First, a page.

NYC has woken up and come to its senses. After 20 years of GOP mayors who hated us and everything we stood for, the city has elected a progressive-minded mayor, a mayor who seems to value not only working people, but also the people who professionally serve the city. I went to see him speak in Brooklyn during the campaign, heard him say so, and have no reason to doubt his word.
We have a new chancellor, Carmen Fariña, who not only taught, but taught for decades. There will be no more talk about how tenure and seniority promote mediocrity, and no more fanatical ideologues in Tweed preaching privatization. Of course, no one is perfect, and Fariña has not yet come to her senses about Common Core. But she recognizes its miserable implementation, as does everyone on earth save those who actually implemented it, Reformy John King, Merryl Tisch, and their army of private interns who do not answer to we, the people.
The New York Post is horrified. De Blasio isn't opening any more charters! De Blasio may charge Eva Moskowitz rent! Gazillionaires may have to pay more taxes to support pre-K for the children of the bootless and unhorsed! I smile at every one of Murdoch's perceived outrages. It's about time we had a mayor who was concerned with helping our children rather than comforting the comfortable. Finally the UFT President has come around to support our new mayor's pre-K plan. AFT President Randi Weingarten, who once ridiculed the program, appears to have come to her senses as well.
Now Mayor de Blasio's prime obstacle is Governor Andrew Cuomo, self-described student lobbyist, who's helped our kids tremendously by funding most schools at a lower rate than six years ago. Cuomo's vision of saving the millionaires appears woefully inadequate. When you want to actually improve things, rather than simply give the appearance of doing so, you need to find a way to pay for said improvements. It appears the mayor, unlike the governor, has actually thought this through.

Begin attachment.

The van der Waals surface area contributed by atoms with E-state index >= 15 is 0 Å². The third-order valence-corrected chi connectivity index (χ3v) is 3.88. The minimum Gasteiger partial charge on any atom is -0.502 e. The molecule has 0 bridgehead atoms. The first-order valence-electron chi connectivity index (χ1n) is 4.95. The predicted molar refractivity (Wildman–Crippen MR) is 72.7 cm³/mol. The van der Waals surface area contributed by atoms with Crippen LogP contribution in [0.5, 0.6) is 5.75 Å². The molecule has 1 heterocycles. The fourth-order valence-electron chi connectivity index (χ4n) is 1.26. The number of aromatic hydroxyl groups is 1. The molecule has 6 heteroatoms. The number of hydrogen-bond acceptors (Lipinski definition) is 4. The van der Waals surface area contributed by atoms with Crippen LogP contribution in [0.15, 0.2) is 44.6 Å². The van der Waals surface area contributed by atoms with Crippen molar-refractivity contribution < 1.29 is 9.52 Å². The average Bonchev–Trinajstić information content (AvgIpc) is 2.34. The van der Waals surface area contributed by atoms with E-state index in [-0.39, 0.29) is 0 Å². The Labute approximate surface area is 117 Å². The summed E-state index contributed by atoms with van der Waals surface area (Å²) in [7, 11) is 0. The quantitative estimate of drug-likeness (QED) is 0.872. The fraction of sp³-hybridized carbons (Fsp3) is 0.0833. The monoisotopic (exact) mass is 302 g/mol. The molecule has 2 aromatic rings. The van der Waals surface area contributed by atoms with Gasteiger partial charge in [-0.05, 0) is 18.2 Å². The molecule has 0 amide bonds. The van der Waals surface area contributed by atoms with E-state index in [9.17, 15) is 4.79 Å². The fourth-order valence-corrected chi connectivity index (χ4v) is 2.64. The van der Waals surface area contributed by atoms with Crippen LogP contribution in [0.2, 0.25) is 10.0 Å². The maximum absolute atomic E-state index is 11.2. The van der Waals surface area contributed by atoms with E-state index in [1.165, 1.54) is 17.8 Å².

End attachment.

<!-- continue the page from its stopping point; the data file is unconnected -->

So we are at an impasse. We can follow the mayor and support his vision, or we can listen to our governor, the one who was elected based on promises of going after unions, and hope for the best. It's sad that a Democrat can run on a plank like this, but Andrew Cuomo is not fundamentally a Democrat. Like Michael Bloomberg, who overturned the twice-voiced will of the people to buy himself a third term, Cuomo is a relentless and unapologetic opportunist. His goal is to be President of the United States, and if that entails taking money from DFER and their sleazy corporate allies, so be it.
I'm glad UFT leadership has come to its senses and supported the mayor, albeit a little late. It now behooves us to stand up for what's best for the kids we serve. Unfortunately, "student lobbyist" Cuomo is not responsive to the public. For example, the public now opposes Common Core by a wide margin. Rather than stand up and risk the wrath of his corporate supporters, Cuomo has created yet another panel to study what we already know. Cuomo has seen fit to include not only a member of E4E, which in no way represents teachers, but also to have an IBM executive as chair.
It's pretty clear how much Governor Cuomo values teacher voice. When Reformy John King publicly declares public school parents and teachers to be "special interests," he offers not a whisper of rebuke.
But here's the thing--John King was right. We are most certainly special interests, and our special interest is the public school children of New York. It's an abject disgrace that neither John King nor Andrew Cuomo shares that special interest. But we will not waver in advocating for better education, reasonable standards, and developmentally appropriate treatment of our children.
If Cuomo and King do not share our vision, that's a shame. But it's not their job to agree with us. It's their job to help and serve us. And it's our job to make sure they do their job.
Stories herein containing unnamed or invented characters are works of fiction. Names, characters, businesses, places, events and incidents are either the products of the author’s imagination or used in a fictitious manner. Any resemblance to actual persons, living or dead, or actual events is purely coincidental.